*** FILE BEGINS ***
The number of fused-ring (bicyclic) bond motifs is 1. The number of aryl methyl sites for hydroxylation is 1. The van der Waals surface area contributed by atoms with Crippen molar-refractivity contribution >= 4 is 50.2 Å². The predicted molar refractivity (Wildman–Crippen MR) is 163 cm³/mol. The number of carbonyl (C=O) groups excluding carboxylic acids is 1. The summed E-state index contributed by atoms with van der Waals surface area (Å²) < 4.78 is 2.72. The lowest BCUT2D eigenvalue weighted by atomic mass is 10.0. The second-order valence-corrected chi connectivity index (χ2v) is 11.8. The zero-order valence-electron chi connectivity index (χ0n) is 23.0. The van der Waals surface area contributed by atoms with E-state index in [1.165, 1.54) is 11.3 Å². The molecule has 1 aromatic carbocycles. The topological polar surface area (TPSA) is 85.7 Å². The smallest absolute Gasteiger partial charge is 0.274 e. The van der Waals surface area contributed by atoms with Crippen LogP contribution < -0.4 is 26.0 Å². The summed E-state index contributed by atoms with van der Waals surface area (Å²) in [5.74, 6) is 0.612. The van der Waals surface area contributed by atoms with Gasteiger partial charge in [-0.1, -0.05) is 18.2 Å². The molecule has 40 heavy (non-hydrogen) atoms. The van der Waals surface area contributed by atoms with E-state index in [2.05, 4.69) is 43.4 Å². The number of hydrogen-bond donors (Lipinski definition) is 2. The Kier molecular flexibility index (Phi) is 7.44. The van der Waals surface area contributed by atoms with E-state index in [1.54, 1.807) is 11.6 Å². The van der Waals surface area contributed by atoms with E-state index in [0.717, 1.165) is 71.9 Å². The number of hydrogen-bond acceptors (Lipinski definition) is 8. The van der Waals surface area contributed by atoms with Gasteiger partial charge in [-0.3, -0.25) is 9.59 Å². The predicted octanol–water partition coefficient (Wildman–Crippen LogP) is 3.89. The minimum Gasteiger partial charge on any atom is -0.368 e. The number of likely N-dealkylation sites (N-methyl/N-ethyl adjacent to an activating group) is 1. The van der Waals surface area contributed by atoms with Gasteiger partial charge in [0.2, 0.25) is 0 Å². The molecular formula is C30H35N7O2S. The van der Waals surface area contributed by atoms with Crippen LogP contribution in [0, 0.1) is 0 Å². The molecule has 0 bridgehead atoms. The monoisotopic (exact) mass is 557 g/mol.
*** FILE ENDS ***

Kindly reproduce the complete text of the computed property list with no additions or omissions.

The number of fused-ring (bicyclic) bond motifs is 1. The number of aryl methyl sites for hydroxylation is 1. The van der Waals surface area contributed by atoms with Crippen molar-refractivity contribution >= 4 is 50.2 Å². The predicted molar refractivity (Wildman–Crippen MR) is 163 cm³/mol. The number of carbonyl (C=O) groups excluding carboxylic acids is 1. The summed E-state index contributed by atoms with van der Waals surface area (Å²) < 4.78 is 2.72. The lowest BCUT2D eigenvalue weighted by atomic mass is 10.0. The second-order valence-corrected chi connectivity index (χ2v) is 11.8. The zero-order valence-electron chi connectivity index (χ0n) is 23.0. The van der Waals surface area contributed by atoms with E-state index in [1.165, 1.54) is 11.3 Å². The molecule has 1 aromatic carbocycles. The topological polar surface area (TPSA) is 85.7 Å². The smallest absolute Gasteiger partial charge is 0.274 e. The van der Waals surface area contributed by atoms with Crippen LogP contribution < -0.4 is 26.0 Å². The summed E-state index contributed by atoms with van der Waals surface area (Å²) in [5.74, 6) is 0.612. The van der Waals surface area contributed by atoms with Gasteiger partial charge in [-0.1, -0.05) is 18.2 Å². The molecule has 40 heavy (non-hydrogen) atoms. The van der Waals surface area contributed by atoms with E-state index in [2.05, 4.69) is 43.4 Å². The number of hydrogen-bond donors (Lipinski definition) is 2. The Kier molecular flexibility index (Phi) is 7.44. The van der Waals surface area contributed by atoms with E-state index in [1.54, 1.807) is 11.6 Å². The van der Waals surface area contributed by atoms with E-state index in [0.717, 1.165) is 71.9 Å². The number of hydrogen-bond acceptors (Lipinski definition) is 8. The van der Waals surface area contributed by atoms with Gasteiger partial charge in [-0.3, -0.25) is 9.59 Å². The predicted octanol–water partition coefficient (Wildman–Crippen LogP) is 3.89. The minimum Gasteiger partial charge on any atom is -0.368 e. The number of likely N-dealkylation sites (N-methyl/N-ethyl adjacent to an activating group) is 1. The van der Waals surface area contributed by atoms with Gasteiger partial charge in [0.2, 0.25) is 0 Å². The molecular formula is C30H35N7O2S. The van der Waals surface area contributed by atoms with Crippen LogP contribution in [0, 0.1) is 0 Å². The molecule has 0 bridgehead atoms. The monoisotopic (exact) mass is 557 g/mol.